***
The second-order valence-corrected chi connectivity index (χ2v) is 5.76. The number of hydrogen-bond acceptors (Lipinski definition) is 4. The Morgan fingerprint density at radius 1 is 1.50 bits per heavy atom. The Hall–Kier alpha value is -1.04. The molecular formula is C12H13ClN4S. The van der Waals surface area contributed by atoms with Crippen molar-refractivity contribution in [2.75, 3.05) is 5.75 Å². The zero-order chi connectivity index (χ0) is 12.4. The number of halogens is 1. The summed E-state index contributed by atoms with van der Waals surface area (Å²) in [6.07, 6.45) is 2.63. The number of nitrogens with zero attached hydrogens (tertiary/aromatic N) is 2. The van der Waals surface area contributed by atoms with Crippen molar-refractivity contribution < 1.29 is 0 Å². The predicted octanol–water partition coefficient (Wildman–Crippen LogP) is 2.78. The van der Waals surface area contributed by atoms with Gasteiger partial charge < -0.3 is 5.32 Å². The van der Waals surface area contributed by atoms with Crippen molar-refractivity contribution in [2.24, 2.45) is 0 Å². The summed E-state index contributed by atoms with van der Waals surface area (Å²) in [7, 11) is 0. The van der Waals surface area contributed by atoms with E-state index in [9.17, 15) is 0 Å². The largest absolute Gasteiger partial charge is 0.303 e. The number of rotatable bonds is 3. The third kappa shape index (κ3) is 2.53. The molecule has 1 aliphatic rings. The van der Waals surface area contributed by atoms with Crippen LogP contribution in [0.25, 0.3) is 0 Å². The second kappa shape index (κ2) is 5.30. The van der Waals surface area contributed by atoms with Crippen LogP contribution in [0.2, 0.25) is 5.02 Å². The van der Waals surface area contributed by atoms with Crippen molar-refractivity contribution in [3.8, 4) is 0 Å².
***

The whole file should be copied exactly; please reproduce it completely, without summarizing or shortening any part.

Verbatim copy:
The second-order valence-corrected chi connectivity index (χ2v) is 5.76. The number of hydrogen-bond acceptors (Lipinski definition) is 4. The Morgan fingerprint density at radius 1 is 1.50 bits per heavy atom. The Hall–Kier alpha value is -1.04. The molecular formula is C12H13ClN4S. The van der Waals surface area contributed by atoms with Crippen molar-refractivity contribution in [2.75, 3.05) is 5.75 Å². The zero-order chi connectivity index (χ0) is 12.4. The number of halogens is 1. The summed E-state index contributed by atoms with van der Waals surface area (Å²) in [6.07, 6.45) is 2.63. The number of nitrogens with zero attached hydrogens (tertiary/aromatic N) is 2. The van der Waals surface area contributed by atoms with Crippen molar-refractivity contribution < 1.29 is 0 Å². The predicted octanol–water partition coefficient (Wildman–Crippen LogP) is 2.78. The van der Waals surface area contributed by atoms with Gasteiger partial charge < -0.3 is 5.32 Å². The van der Waals surface area contributed by atoms with Crippen molar-refractivity contribution in [2.24, 2.45) is 0 Å². The summed E-state index contributed by atoms with van der Waals surface area (Å²) in [7, 11) is 0. The van der Waals surface area contributed by atoms with E-state index in [9.17, 15) is 0 Å². The largest absolute Gasteiger partial charge is 0.303 e. The number of rotatable bonds is 3. The third kappa shape index (κ3) is 2.53. The molecule has 1 aliphatic rings. The van der Waals surface area contributed by atoms with Crippen LogP contribution in [0.25, 0.3) is 0 Å². The second kappa shape index (κ2) is 5.30. The van der Waals surface area contributed by atoms with Crippen LogP contribution in [0.2, 0.25) is 5.02 Å². The van der Waals surface area contributed by atoms with Crippen molar-refractivity contribution in [3.8, 4) is 0 Å².